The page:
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&optional arguments and complr

Functions defined with &optional arguments are automatically turned into
'lexpr's, so that a variable number of arguments may be handled.  The only 
full solution to the "number of arguments" problem during compilation is to 
declare such functions as *LEXPR, in the files which use them.  However, note
that COMPLR's message is merely a warning -- the compiled code is still
correct (albeit somewhat less than optimal since SUBR-type calls to a function 
with LSUBR-calling-sequence cannot have their UUO links 'snapped').

    Date: 12 Nov 1981 1408-PST
    From: MOHAMMED at SRI-KL
	    There is  a  bug in  the  way complr  handles  functions  with
    optional arguments. I've  prepared a dribble  file to demonstrate  the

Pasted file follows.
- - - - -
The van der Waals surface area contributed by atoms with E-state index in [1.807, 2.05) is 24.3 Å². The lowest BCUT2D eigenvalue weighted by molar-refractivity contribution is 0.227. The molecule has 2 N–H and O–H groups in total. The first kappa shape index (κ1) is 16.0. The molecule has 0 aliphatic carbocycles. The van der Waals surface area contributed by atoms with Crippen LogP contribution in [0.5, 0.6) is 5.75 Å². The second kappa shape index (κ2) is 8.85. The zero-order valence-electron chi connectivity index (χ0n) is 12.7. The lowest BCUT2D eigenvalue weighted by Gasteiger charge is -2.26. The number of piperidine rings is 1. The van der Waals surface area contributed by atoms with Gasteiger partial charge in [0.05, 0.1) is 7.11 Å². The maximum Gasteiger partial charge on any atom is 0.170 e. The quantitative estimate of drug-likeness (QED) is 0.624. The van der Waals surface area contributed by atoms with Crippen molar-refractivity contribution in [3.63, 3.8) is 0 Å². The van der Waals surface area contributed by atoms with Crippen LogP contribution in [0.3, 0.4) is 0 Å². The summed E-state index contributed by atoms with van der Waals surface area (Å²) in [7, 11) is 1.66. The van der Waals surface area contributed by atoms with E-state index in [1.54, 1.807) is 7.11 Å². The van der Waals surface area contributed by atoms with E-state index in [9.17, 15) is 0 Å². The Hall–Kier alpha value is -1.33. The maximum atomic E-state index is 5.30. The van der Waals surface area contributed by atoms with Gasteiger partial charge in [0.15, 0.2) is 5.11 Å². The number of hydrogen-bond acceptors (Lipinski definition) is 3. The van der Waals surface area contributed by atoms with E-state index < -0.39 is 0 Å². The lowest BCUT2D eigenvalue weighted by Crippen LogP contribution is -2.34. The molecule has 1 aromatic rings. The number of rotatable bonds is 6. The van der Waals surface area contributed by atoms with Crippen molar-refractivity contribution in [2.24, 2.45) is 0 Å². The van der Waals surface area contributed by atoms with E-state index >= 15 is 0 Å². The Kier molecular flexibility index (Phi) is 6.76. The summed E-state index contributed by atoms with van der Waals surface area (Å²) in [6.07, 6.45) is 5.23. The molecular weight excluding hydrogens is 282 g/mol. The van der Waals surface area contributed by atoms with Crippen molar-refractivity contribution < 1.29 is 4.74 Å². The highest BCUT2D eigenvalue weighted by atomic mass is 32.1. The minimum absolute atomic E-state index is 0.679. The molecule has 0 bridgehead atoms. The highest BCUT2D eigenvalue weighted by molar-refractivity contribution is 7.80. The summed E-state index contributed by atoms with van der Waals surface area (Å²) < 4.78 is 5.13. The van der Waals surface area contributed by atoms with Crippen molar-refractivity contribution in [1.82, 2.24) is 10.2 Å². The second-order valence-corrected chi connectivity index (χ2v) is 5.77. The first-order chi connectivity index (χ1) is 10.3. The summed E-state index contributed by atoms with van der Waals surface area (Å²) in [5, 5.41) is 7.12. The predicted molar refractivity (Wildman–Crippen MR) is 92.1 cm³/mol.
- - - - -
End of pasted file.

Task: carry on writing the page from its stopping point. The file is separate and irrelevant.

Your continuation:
. . . 
	    1. Despite the  fact that  the function TEST1  is loaded  when
    TEST2 is compiled, complr decides that something is wrong because  the
    function is being called with a different number of arguments.
	    3. It makes no difference whether  the fasl or lsp version  of
    TEST1 is loaded.
Whatever information may be found about TEST1 must be consistent with
that in the intended target environment -- declarations are the only safe
way to give this information, since the compilation environment need not be
(and indeed in many cases is not) consistent with the target.
	    2. When TEST1 is re-compiled in the same complr as TEST2,  the
    problem does not occur.
After the COMPLR compiles a function, it makes the declarations that are
deducible from its definition; in this case, it notes that TEST1 is LSUBR
type in the target environment.
	    4. Declaring TEST1  to be  a *LEXPR in  the TEST2  file is  an
    effective temporary solution to the problem.
Also a long-term solution.